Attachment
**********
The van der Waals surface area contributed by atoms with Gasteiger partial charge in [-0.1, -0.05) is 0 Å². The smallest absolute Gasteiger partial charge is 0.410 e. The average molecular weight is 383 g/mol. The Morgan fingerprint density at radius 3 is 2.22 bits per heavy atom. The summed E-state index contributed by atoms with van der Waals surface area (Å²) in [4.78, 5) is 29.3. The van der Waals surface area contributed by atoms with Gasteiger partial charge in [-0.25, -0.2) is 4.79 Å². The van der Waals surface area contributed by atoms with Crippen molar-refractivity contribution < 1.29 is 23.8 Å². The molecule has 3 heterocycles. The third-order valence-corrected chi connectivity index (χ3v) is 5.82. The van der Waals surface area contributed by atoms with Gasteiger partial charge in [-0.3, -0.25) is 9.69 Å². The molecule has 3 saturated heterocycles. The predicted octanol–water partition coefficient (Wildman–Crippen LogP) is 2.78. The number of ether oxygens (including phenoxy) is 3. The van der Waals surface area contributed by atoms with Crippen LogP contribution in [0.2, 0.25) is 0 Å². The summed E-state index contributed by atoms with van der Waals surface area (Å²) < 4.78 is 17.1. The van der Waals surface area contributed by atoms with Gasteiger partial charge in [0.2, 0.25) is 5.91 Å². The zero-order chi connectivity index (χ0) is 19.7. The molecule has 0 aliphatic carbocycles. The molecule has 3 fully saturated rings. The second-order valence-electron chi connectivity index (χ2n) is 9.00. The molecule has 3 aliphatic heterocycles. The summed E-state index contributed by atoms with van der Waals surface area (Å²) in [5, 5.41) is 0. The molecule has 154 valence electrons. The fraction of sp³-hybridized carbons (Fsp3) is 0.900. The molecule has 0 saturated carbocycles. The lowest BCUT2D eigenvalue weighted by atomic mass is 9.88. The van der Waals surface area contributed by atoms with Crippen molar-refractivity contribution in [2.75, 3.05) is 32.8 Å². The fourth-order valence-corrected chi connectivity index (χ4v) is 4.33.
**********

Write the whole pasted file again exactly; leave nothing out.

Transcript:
The van der Waals surface area contributed by atoms with Gasteiger partial charge in [-0.1, -0.05) is 0 Å². The smallest absolute Gasteiger partial charge is 0.410 e. The average molecular weight is 383 g/mol. The Morgan fingerprint density at radius 3 is 2.22 bits per heavy atom. The summed E-state index contributed by atoms with van der Waals surface area (Å²) in [4.78, 5) is 29.3. The van der Waals surface area contributed by atoms with Gasteiger partial charge in [-0.25, -0.2) is 4.79 Å². The van der Waals surface area contributed by atoms with Crippen molar-refractivity contribution < 1.29 is 23.8 Å². The molecule has 3 heterocycles. The third-order valence-corrected chi connectivity index (χ3v) is 5.82. The van der Waals surface area contributed by atoms with Gasteiger partial charge in [-0.3, -0.25) is 9.69 Å². The molecule has 3 saturated heterocycles. The predicted octanol–water partition coefficient (Wildman–Crippen LogP) is 2.78. The number of ether oxygens (including phenoxy) is 3. The van der Waals surface area contributed by atoms with Crippen LogP contribution in [0.2, 0.25) is 0 Å². The summed E-state index contributed by atoms with van der Waals surface area (Å²) < 4.78 is 17.1. The van der Waals surface area contributed by atoms with Gasteiger partial charge in [0.2, 0.25) is 5.91 Å². The zero-order chi connectivity index (χ0) is 19.7. The molecule has 0 aliphatic carbocycles. The molecule has 3 fully saturated rings. The second-order valence-electron chi connectivity index (χ2n) is 9.00. The molecule has 3 aliphatic heterocycles. The summed E-state index contributed by atoms with van der Waals surface area (Å²) in [5, 5.41) is 0. The molecule has 154 valence electrons. The fraction of sp³-hybridized carbons (Fsp3) is 0.900. The molecule has 0 saturated carbocycles. The lowest BCUT2D eigenvalue weighted by atomic mass is 9.88. The van der Waals surface area contributed by atoms with Crippen molar-refractivity contribution in [2.75, 3.05) is 32.8 Å². The fourth-order valence-corrected chi connectivity index (χ4v) is 4.33.